Sexual education is an ongoing process
As parents and caregivers, many of us will ask “when is the best time to discuss sex?” with the children in our care.
The answer is right from early childhood. But if you haven’t started, it’s never too late.
Some may remember “the talk” from our own parents who sat us down and awkwardly discussed the ‘birds and the bees’ leaving everyone feeling uncomfortable.
According to the Department of Communities and Justice psychologists*, Jodi Barton and Dana Cooper, best practice is to start right from early childhood as part of an ongoing process.
“Research tells us that sex and relationships are things that children should always be learning about. Therefore, this is not just one big talk, but lots of little talks,” says Dana.
From the outset, use the correct names of body parts to help children learn about their genitals.
If the child in your care asks questions about their bodies or others, or sexual development, provide understandable answers to them according to their age.
If problem sexual behaviours emerge, then children can be taught about their bodies and social rules for their age around sexual behaviour. They should also be taught how to respect themselves and others, says Jodi
“From a very early age we should be teaching accurate and age-appropriate information. We should help them develop important skills to protect their personal safety and wellbeing,” says Dana.
If you want to gauge developmentally normal versus worrying sexual behaviour in your child click here.
Children and young people with a history of sexual abuse or trauma need patience, encouragement and safe opportunities to talk openly with trusted adults, says Dana.
You might need to choose the most appropriate person to talk to the child. You should make sure they feel safe and are talking to someone they trust.
During sex education a child might realise what’s happened to them in the past isn’t right. So they may use it as an opportunity to disclose abuse for the first time.
Let them know they’re believed
If it happens, Jodi says, stay calm. It is really important to let them know you believe them. Validate how this must have made them feel when it happened.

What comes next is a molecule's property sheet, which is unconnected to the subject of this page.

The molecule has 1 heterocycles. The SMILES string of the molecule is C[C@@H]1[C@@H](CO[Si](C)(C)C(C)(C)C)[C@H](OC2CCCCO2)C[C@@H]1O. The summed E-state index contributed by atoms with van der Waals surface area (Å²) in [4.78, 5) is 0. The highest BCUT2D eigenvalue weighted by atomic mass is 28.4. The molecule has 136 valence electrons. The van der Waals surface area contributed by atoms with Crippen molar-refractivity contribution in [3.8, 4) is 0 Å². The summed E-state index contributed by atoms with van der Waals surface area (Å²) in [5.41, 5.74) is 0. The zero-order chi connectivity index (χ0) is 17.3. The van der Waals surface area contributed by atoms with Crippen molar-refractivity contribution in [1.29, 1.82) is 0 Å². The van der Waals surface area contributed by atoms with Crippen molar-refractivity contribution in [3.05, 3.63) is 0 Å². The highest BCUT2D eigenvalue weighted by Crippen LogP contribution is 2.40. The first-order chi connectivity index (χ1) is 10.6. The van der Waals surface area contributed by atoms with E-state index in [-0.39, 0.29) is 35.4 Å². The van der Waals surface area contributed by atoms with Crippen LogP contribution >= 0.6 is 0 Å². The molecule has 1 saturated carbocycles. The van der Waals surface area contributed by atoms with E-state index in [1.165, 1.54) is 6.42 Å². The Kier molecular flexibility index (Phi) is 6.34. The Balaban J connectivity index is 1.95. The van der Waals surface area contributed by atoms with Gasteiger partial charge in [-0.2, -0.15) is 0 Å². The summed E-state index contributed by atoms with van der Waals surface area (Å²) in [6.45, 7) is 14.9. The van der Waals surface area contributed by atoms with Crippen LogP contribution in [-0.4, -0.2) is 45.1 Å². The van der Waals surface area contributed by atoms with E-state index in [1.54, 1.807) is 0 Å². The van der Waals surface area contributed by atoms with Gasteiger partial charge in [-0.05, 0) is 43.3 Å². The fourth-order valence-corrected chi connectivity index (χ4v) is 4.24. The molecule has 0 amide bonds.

“Research repeatedly shows people who are not believed at the point of disclosure have significantly poorer outcomes in life,” says Jodi
Make sure you report it to the Child Protection Helpline promptly so the child can be linked with professional support and offered the opportunity for a formal investigation.
Adults sometimes worry that providing education about sexual development, pregnancy and sexually transmitted diseases to children below the age of consent will encourage sexual activity.
However Jodie reports that children who have had the support of parents and caregivers to learn about healthy relationships and development generally become sexually active later than those who don’t.
What they should know
Children and young people need guidance and support to work out what they are, and aren’t, ready for, says Jodi
They need your help to grow the confidence the ability to say ‘No’ if they don’t want something.
They need to know that they have you, and a network of safe people, to turn to if something happens.
It’s very important for children and young people to know how to obtain consent from another person before engaging in sexual behaviour with them. They need to know in NSW the legal age of consent is 16.
They also need to be taught about online safety, about why pornography is a problem and how to manage online problems when they occur. For more information on impacts of pornography click here.
*Jodi Barton is a Senior Psychologist and Dana Cooper is a Clinical Psychology Registrar with the Department of Communities and Justice (formerly Family and Community Services). They are members of the Problematic Sexualised Behaviour Clinical Reference Group.